Static stretching update

If you have a look at the internet, you will find millions of pages of stretches of every conceivable muscle or muscle group, with detailed information and a nice picture of  all of them. This is the first blog post of a series that will attempt clarify what is the current situation regarding stretching and what we know about them.

Nowadays, what you hear the most is not about the different possible stretches, but whether they are useful or not and, if the answer is affirmative, the way you should stretch. There is also a lot of information on this topic on the internet, although quantity does not mean quality. In this blog post I will give you the necessary information to know what’s true and what should be put aside and forget. As usual, I’ll try to explain it in an understandable way for all, no strange words. [Continue Reading…]

What is tendinopathy

This is a blog post for everyone, experts in the field and people without previous health-related knowledge. My aim is always to write in a way everyone can understand, because I think that patients should have a clear idea of ​​what’s wrong with them, why and what the injured structure is about.

To make the different tendinopathy treatments understandable, I thought it would be good to introduce some ideas that will be very useful for you when you read about this subject in future blog posts. I wanted to write this post so that you know the different stages of tendinopathy. Historically, we have referred to tendinopathies as “tendinitis” (itis = inflammation), but as I have already explained in previous posts (see the post Achilles tendinopathy, the article Terminology for Achilles tendon related disorders by C.N. van Dijk et al. and  Time to abandon the “tendinitis” myth by K.M. Khan et al.), it is known that tendons haven´t got inflammatory cells, so we should use the word tendinopathy. [Continue Reading…]

To be monkey is a pain.

You might not know that “monkey”, in Spanish, has two different meanings, beauty and the funny animal. In this case, I will leave aside the beauty and focus on the animal, more specifically, the chimpanzee.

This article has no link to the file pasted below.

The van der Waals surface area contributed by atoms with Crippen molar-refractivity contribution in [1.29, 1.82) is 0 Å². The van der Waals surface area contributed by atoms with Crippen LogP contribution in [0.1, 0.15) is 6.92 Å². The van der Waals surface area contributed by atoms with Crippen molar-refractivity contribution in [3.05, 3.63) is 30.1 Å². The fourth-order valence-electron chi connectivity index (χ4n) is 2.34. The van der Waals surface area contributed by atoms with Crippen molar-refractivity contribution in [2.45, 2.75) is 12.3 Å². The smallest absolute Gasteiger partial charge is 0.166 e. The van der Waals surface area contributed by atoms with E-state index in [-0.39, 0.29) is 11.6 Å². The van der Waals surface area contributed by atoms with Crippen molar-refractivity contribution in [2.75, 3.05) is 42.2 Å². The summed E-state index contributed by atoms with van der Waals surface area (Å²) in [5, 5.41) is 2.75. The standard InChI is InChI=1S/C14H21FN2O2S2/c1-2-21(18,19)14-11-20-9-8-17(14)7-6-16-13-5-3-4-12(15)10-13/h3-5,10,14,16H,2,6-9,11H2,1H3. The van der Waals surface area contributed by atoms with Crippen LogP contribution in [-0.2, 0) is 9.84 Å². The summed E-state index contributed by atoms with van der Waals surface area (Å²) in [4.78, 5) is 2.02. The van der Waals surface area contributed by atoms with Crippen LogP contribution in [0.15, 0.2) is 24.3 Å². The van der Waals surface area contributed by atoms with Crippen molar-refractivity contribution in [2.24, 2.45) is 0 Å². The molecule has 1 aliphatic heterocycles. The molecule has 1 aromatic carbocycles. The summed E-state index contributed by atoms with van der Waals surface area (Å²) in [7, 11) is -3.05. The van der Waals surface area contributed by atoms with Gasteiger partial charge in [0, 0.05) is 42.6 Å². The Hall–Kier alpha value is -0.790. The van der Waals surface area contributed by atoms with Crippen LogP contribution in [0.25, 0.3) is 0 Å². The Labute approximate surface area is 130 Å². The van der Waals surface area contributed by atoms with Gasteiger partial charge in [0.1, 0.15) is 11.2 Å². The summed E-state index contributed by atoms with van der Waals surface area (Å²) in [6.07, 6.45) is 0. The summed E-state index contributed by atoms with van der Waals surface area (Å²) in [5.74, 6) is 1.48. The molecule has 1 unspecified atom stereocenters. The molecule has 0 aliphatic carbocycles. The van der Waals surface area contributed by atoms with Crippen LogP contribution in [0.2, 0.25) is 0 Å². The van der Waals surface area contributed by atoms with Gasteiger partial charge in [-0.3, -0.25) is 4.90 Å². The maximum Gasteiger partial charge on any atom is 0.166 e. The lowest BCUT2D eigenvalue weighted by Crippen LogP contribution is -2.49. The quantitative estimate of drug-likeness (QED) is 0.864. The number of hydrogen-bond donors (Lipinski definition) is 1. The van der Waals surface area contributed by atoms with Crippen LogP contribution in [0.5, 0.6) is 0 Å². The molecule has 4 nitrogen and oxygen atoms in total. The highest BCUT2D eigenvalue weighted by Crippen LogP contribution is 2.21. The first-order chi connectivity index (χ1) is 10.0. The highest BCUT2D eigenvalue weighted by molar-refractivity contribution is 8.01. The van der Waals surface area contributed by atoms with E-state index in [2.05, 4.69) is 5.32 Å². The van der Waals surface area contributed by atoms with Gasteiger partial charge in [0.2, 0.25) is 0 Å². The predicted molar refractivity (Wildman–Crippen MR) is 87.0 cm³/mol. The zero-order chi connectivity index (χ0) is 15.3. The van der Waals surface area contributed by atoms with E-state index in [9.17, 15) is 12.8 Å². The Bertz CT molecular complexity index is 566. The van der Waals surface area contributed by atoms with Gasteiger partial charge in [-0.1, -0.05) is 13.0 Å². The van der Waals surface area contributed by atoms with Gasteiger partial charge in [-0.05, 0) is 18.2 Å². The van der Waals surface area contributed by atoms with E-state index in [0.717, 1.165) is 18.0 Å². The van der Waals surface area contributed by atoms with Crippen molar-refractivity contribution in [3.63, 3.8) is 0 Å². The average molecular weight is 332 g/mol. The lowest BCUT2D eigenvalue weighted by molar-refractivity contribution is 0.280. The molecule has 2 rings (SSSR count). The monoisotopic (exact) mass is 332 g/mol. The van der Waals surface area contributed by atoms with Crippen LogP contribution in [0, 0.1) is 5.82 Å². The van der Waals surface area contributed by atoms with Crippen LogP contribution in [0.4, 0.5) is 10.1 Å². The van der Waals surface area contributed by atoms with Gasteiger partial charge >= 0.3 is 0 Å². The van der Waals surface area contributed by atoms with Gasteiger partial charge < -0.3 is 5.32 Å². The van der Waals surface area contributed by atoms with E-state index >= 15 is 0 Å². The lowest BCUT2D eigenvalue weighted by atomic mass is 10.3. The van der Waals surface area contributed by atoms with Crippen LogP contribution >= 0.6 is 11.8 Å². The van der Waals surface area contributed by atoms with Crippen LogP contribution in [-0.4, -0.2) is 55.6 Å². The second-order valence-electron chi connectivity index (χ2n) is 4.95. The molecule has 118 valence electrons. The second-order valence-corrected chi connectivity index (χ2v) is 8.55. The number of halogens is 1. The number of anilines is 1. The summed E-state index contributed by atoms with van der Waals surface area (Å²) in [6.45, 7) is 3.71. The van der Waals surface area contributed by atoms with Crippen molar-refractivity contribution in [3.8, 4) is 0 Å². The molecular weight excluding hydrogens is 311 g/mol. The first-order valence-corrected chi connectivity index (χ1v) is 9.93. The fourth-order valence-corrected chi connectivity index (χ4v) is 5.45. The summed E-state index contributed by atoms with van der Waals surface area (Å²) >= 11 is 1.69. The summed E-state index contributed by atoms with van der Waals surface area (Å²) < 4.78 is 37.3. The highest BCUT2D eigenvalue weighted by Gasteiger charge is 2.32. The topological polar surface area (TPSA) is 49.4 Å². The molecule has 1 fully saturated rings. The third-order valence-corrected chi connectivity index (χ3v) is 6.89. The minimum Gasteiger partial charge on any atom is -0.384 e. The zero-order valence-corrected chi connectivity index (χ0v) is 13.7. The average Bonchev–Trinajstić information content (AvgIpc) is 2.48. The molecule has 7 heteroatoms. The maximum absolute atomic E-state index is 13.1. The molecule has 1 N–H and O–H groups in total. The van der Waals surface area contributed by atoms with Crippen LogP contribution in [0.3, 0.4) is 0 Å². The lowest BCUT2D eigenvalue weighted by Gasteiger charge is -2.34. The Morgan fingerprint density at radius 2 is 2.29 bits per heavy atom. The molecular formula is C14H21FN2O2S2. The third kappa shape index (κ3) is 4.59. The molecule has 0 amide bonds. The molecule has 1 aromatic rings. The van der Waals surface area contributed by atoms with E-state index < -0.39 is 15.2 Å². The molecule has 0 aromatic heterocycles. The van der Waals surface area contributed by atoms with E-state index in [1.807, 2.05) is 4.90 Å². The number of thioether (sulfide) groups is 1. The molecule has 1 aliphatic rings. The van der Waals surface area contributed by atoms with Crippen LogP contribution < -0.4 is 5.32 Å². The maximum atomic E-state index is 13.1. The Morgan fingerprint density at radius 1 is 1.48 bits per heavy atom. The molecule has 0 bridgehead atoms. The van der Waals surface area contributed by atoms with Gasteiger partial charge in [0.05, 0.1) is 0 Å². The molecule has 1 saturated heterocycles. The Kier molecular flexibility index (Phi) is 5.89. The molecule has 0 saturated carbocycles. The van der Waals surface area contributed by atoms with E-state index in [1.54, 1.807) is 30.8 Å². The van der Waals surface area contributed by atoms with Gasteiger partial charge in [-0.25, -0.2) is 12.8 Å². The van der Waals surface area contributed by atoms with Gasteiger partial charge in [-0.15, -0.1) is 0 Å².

A few days ago, I received a message from a friend who lives in London and this message referred to an article she read on the BBC about back pain and its relationship with chimpanzees. I thought this article would be of interest to The Physical Therapy´s readers, so I leave you here the link: The ancestral shape hypothesis: an evolutionary explanation for the occurrence of intervertebral disc herniation in humans (shared under CC BY 4.0) , written by Kimberly A. Plomp et al. [Continue Reading…]

Running gait analysis

Peter Wooldridge. Triathlete

I have already talked  about the stance phase in a previous post and now it’s time to talk about the swing phase. These two phases show you what your body does when you run; the way your muscles, joints, ligaments, among other structures, work while you don’t even think about what you are doing. Swing phase is part of the running gait cycle which begins when your foot makes contact with the ground, and ends when that same foot makes contact with the ground again. Stance phase begins when your foot makes contact with the ground, and ends when that same foot takes off and the swing face begins when your foot takes off and ends when that foot makes contact with the ground.

To make things clearer, stance phase is when your foot is in contact with the ground and swing phase is when your foot is in the air. Let’s leave the stance phase behind and focus on the swing phase.

Note that your arm movements also play an important role in running, although it is something I will talk about in the future.

[Continue Reading…]

Linkedin groups for physiotherapists

This blog post is for all those physiotherapist who are eager to learn by interacting with other physiotherapists and other health professionals. Basically, I made all the strenuous work to save you time so you can spend more of it with your patients.

I will provide details and links of different discussion groups on the social network Linkedin. This way you can join them, learn and share knowledge. In these groups you will find a variety of discussions ranging from real cases and possible treatments to the way to find a physio job in different areas of the UK, US, Australia, Canada and New Zealand, among other countries. [Continue Reading…]